You may have recently seen a photographic collection of beautiful sculptures; ghostly soldiers standing silently in a graveyard, ethereal yet somehow real. Each sculpture represents a real man, one of the many fallen.
The photos were what caught my eye, of course. You’re immediately drawn to them, and I messaged Nikki Phillips the photographer straight away, asking about the creator and about her own photographs. We chatted a bit and she helped me track down the sculptor, Jackie Lantelli, in Slimbridge, Gloucestershire. I’d wanted to find out more about these otherworldly characters. I got lucky. Not only did Jackie agree to tell me all about them, Nikki kindly let us use her photos.
“I enjoyed doing the photos,” said Nikki. “I love playing around a little bringing out the best light and atmosphere, tried to capture what it felt like.
“It’s a very intimate scene, when you walk round the back of the church and see them standing there with their backs to you, looking down at their own graves, and you stand next to them in sorrow, reflection and remembrance. I hope the photos go some way towards capturing that. It’s incredibly moving what Jackie has created, and speaks to you on such a level words can’t reach.”
The wire sculptor usually makes sculptures of fairies and wildlife. But after an experience of her own, she has a passion for Remembrance Day and wanted to do something to mark it herself.
“A few years ago I took my friend Brigadier Stanley Baldry, 93 years old, to London because they had a special event to commemorate the end of the war in Burma,” Jackie explains. “Driving to London Stan kept saying things like, “There won’t be many there, after all most of us are dead now,” and “there won’t be many there, they did call us the forgotten army you know”.
When I looked at Stan he had tears streaming down his face, and in such a quiet voice I could hear him saying to himself, “They remembered. They remembered”
“When we got there the streets of London were full; thousands, people calling out thank you, we love you, thank you. When I looked at Stan he had tears streaming down his face, he was absolutely amazed and in such a quiet voice I could hear him saying to himself, “They remembered. They remembered”.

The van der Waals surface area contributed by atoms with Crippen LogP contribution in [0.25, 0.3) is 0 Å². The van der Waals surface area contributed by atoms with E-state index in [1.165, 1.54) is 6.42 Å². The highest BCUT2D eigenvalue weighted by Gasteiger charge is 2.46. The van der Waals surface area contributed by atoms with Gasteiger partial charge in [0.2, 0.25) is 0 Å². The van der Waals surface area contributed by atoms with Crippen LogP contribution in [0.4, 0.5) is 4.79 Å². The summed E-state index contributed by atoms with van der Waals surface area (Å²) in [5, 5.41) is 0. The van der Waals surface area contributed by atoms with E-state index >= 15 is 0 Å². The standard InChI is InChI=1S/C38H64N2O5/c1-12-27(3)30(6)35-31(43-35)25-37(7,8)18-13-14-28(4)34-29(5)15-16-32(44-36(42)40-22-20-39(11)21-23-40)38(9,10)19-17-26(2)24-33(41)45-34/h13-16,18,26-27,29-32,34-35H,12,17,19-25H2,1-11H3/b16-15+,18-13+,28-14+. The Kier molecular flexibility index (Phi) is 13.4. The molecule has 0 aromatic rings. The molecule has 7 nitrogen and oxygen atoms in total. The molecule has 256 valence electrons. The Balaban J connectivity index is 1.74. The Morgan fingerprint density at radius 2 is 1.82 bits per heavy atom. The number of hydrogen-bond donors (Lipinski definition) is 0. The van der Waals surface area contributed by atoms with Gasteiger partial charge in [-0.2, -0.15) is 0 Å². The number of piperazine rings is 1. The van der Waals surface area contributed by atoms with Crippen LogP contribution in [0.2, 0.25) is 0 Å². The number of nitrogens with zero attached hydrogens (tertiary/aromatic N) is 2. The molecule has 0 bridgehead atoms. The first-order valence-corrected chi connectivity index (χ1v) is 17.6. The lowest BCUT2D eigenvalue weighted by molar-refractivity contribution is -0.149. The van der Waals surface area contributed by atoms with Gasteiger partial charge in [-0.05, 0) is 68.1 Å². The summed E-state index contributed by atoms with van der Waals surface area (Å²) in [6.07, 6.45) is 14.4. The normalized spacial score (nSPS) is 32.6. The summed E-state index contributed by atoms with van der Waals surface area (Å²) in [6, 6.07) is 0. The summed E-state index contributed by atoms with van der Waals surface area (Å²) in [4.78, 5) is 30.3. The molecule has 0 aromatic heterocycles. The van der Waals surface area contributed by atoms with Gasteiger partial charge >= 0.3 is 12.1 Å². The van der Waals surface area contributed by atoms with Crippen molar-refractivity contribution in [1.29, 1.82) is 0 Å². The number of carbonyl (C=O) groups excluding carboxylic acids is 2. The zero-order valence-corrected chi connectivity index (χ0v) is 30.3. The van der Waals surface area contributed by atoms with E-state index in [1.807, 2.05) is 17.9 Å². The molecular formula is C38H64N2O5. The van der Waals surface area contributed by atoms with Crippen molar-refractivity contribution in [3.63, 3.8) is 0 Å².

“That’s why I feel we should all do what we possibly can to help keep their memory alive. After all, they made the ultimate sacrifice.
“So one day I was out walking my dogs and I started talking to Den Banister who lives in our village and is head of the local history society, and he told me that he had some ideas for this Remembrance Day. He said that he was going to make some soldiers out of wood, that’s when I had the idea of making them out of wire. So I made a couple and we invited the vicar, Reverend Boon, to have a look. We thought he might take some convincing but he was really great about it and gave us the go ahead.
“My sculptures are usually quite solid but this time I wanted to create ghost-like figures; ethereal… there but not there.”
The sculptures aren’t just generic characters though, they represent real people.
“I wanted to do this for the village; we are a close-knit village, and if anything special is being planned we all muck in and do what we can. Along with the sculptures the historical society had researched all of the lives of the soldiers, and created notice boards so that you could see where they lived, where they went to school, what jobs they did, and what they did in the war.
“With the sculptures and the life stories you get an idea of a real person, not just a name on a gravestone. We wanted to honour our fallen soldiers.”
Jackie says she had no idea what an impact the works would make; something that Nikki says too. Her photos have been shared over 333,000 times at the time of writing, demonstrating not only how beautiful the images and sculptures are, but how much we still all remember, and honour. The comments bring tears to the eyes, and that oft-casually used phrase, ‘Never forget’ is soundly represented here.
“When I started this project I thought it would go no further than the village,” said Jackie. “But once I had made a few I thought this is going to be a bit special it might get in the local Gazette. I had no idea that it was going to create this much interest, I must say I am absolutely amazed at the affect it’s had.
When I had finished I just sat on a chair looking at them and cried
“Creating them has been emotional. I remember making the sculpture of the Wherrett brothers (one has his hand on his brother’s shoulder, as if to comfort him) and when I had finished I just sat on a chair looking at them and cried.
“Seeing people’s reactions when they see them is emotional; the comments that I’ve heard or read has been so passionate. I hope that the message we get from this is we must not forget them. They made the ultimate sacrifice, they died before they had the chance to live. The least we can do is remember them.”
The soldiers won’t stand by the gravesides indefinitely though. “All of the soldiers have homes to go to after Remembrance Day. Some are going home with relatives as they still live in the village.”
After such an extraordinary project we asked Jackie what she had in mind for her next project.
“I have a couple of ideas for next year but will keep them secret for now,” she says. We will be keeping our eyes peeled.
Photos by Nikki Phillips: Instagram @njphillips74